Siuslaw Coho Partnership

About the Partnership


The Siuslaw Coho Partnership currently includes nine partners, eight Core Implementers and two Technical Advisors, each contributing unique expertise and decades of conservation and restoration experience in the Siuslaw and Coastal Lakes basins. Partners have been working together on restoration planning and projects, driven by a recognition that restoration needs in the Siuslaw are not confined to geographies with single ownerships, single resources, or single resource uses, and that single agencies or owners do not have all of the expertise and resources necessary to maximize restoration opportunities. When each partner contributes its unique capacity to a collaborative effort, the capacity of the Siuslaw Coho Partnership is greater than the sum of the capacity of its individual partners. With the organizations represented in the SCP, we have assembled a Partnership with a diversity in experience and expertise that is capable of generating Coho salmon habitat restoration success in the Siuslaw.

Siuslaw partnerships and the projects that they have accomplished have been recognized on the international, national, and state levels for their innovation and effectiveness, making a convincing case for the benefits of working collaboratively.


Siuslaw Story Maps

Click & Scroll

How to navigate the story map: Use your mouse to scroll downward on the page for new content to appear. To jump to a different section of the story map, see the section titles in the black menu bar at the top of the page.

The Siuslaw Watershed has been shaped by change. Managed and stewarded by Siuslaw tribal people for generations and into today, the watershed at one time supported such ecologic proliferation that its salmon run was second only to the Columbia. In the time following white European settlement, streams were straightened, forests logged, and salmon numbers greatly reduced.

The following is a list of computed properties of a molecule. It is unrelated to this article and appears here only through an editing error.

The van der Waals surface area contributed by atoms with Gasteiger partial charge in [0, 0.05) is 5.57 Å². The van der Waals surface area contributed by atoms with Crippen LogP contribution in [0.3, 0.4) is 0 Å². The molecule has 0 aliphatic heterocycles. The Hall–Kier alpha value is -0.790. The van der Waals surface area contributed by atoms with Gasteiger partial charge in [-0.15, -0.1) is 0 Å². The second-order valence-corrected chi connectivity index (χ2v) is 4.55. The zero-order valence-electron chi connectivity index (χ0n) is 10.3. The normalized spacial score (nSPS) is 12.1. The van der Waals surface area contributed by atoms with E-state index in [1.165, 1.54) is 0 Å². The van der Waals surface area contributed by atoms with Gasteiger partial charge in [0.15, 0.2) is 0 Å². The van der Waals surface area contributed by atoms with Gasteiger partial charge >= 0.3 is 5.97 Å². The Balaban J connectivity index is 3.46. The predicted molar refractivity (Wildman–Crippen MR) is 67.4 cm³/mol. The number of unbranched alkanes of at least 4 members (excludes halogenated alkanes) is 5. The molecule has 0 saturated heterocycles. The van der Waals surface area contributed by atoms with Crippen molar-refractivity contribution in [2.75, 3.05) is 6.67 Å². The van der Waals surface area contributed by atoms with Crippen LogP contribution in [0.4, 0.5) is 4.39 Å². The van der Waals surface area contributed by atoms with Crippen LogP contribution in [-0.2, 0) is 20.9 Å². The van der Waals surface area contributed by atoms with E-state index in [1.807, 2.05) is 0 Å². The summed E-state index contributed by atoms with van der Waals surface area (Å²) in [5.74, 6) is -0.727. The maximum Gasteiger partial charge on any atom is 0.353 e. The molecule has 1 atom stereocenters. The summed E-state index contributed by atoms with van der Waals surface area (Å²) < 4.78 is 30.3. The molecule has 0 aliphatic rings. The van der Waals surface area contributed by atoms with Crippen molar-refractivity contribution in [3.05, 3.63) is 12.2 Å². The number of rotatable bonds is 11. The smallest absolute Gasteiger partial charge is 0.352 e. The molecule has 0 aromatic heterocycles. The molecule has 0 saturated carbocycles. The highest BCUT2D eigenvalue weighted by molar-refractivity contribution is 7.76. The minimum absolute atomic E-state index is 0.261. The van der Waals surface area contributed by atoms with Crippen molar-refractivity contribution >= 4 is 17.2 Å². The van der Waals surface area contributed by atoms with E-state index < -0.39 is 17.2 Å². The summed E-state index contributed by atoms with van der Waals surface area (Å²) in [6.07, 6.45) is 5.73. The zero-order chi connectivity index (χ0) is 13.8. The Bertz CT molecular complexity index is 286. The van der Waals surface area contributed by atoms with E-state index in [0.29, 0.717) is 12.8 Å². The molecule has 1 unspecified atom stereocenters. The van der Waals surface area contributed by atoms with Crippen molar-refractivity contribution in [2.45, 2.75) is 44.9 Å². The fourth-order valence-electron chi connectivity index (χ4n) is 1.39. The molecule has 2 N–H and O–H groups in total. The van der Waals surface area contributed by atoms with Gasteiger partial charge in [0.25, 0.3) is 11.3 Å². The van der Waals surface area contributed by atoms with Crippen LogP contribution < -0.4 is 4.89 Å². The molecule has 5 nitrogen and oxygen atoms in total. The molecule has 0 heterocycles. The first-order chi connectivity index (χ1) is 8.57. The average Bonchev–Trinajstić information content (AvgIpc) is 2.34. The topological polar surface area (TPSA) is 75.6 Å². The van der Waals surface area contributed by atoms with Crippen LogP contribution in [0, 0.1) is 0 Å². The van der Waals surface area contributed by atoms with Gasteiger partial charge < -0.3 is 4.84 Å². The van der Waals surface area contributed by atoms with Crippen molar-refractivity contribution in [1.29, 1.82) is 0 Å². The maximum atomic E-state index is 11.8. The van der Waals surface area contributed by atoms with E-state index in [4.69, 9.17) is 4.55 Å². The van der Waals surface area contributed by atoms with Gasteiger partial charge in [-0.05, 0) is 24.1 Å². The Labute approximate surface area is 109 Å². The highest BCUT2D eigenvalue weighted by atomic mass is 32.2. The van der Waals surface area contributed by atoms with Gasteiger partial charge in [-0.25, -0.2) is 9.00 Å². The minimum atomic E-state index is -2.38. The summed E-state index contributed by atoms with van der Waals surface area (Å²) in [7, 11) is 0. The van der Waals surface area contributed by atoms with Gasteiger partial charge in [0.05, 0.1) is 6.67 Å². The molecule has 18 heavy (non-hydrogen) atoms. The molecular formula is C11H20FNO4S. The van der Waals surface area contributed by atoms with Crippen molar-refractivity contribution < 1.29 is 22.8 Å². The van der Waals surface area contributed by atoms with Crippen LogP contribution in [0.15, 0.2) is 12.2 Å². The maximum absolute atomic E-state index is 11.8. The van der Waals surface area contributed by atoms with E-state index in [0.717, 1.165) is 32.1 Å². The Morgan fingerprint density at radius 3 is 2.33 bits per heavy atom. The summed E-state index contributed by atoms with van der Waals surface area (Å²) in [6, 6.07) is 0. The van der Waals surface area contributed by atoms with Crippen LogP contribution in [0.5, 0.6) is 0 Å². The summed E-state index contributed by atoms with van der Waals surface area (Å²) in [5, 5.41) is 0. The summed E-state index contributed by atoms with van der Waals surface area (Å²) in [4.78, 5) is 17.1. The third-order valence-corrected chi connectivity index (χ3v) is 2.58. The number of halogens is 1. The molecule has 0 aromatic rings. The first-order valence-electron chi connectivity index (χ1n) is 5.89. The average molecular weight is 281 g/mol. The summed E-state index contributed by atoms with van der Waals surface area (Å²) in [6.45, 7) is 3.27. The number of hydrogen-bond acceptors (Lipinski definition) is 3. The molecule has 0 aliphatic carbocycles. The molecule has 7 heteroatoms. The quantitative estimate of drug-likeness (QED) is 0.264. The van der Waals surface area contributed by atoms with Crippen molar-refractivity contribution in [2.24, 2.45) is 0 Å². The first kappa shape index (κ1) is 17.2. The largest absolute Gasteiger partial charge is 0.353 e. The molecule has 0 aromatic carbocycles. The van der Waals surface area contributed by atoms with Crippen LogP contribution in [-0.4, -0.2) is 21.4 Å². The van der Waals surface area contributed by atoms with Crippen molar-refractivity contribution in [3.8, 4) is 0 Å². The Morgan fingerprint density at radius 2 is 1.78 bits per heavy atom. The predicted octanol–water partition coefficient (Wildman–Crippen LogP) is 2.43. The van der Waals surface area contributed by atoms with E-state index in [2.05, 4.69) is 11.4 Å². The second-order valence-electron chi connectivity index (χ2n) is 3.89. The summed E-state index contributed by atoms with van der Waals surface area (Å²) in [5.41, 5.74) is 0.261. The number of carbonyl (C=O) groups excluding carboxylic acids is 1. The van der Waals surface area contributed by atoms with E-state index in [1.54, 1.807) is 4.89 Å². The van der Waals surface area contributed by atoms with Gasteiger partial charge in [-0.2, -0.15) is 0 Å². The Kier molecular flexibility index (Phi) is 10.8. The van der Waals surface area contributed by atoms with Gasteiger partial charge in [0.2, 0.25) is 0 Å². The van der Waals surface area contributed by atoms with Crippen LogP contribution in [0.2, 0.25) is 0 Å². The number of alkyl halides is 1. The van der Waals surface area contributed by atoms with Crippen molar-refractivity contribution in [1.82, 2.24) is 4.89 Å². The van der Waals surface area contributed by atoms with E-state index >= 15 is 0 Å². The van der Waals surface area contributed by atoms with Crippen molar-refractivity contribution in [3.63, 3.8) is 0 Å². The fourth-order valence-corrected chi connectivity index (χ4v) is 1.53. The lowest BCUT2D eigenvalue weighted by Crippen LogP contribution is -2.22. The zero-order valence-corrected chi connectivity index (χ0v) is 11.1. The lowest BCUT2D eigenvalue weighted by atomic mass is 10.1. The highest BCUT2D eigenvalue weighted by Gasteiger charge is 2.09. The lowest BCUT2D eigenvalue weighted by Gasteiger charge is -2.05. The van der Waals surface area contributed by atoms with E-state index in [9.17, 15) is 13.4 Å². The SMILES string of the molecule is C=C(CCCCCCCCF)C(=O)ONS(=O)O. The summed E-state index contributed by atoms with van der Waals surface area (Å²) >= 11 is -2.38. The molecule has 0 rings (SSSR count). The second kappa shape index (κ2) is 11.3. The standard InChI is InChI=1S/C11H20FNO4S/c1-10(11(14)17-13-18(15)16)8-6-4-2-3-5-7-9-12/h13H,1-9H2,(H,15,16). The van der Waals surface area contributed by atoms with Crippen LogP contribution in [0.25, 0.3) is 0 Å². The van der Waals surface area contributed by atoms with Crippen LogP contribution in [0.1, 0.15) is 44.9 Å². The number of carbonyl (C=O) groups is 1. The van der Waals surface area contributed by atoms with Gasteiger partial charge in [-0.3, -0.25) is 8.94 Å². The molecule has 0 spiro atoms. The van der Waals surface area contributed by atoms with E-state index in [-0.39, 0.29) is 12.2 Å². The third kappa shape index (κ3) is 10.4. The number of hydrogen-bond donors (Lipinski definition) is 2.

Now, the Siuslaw enters another era of change, as partners and community members join together to restore habitat to benefit both fish and people. But amidst this change the Siuslaw River, its tributaries, coastal lakes, and estuary hold great promise for restoring endangered coho salmon.

To tell the stories of a place that holds so much possibility for the coho, we have partnered with Ecotrust to produce two story maps—illustrative story experiences. Take a scroll through the Story of the Siuslaw, with photos, old and new, and interactive maps that tell the tale of this landscape in flux—from its geologic formation to the many different people who have stewarded and shaped its ecology. In Restoring the Siuslaw, look through the layers of our ecosystem, learn more about how critical habitats support coho in their various stages, and the economic benefits of restoration for local communities in return.

Check out each of the story maps below to learn more:

Prioritization and Plans

The Siuslaw Coho Partnership has been working over the last 3 years, starting in 2016 to create a Strategic Action Plan for Coho Recovery in the Siuslaw and Coastal Lakes watersheds. These plans were developed from the National Oceanic and Atmospheric Administration's (NOAA) Oregon Coast Coho Recovery Plan which was published in 2016, which details the limiting factors which affect our local populations of Coho salmon (the Siuslaw, Siltcoos and Tahkenitch populations). The local partnership took the data and science presented in the federal recovery plan and applied it to the local populations of Coho salmon to best identify and target stream reaches to restore in the Siuslaw and Coastal Lakes which best represent a path to recovering the species in our service area.

Partners first used local knowledge and expert opinion to identify priority areas to focus restoration efforts over the next ten years. The Partnership then used a modeling exercise with help from our partners at NOAA and the Wild Salmon Center to further refine priority areas. The resulting plans, available for download below, represent what the Siuslaw Coho Partnership believes is our best path to recovering the species in our area. We'll use these plans to inform our work over the next decade.

We'd like to especially acknowledge and thank our partners at the Wild Salmon Center and NOAA, who have helped facilitate our planning process and the writing of the actual plan itself, including the illustrations and maps found within the document. They have played a critical role in helping to draft these plans, develop local relationships, and have helped critical fundraising to raise the funding necessary to implement projects found within these plans.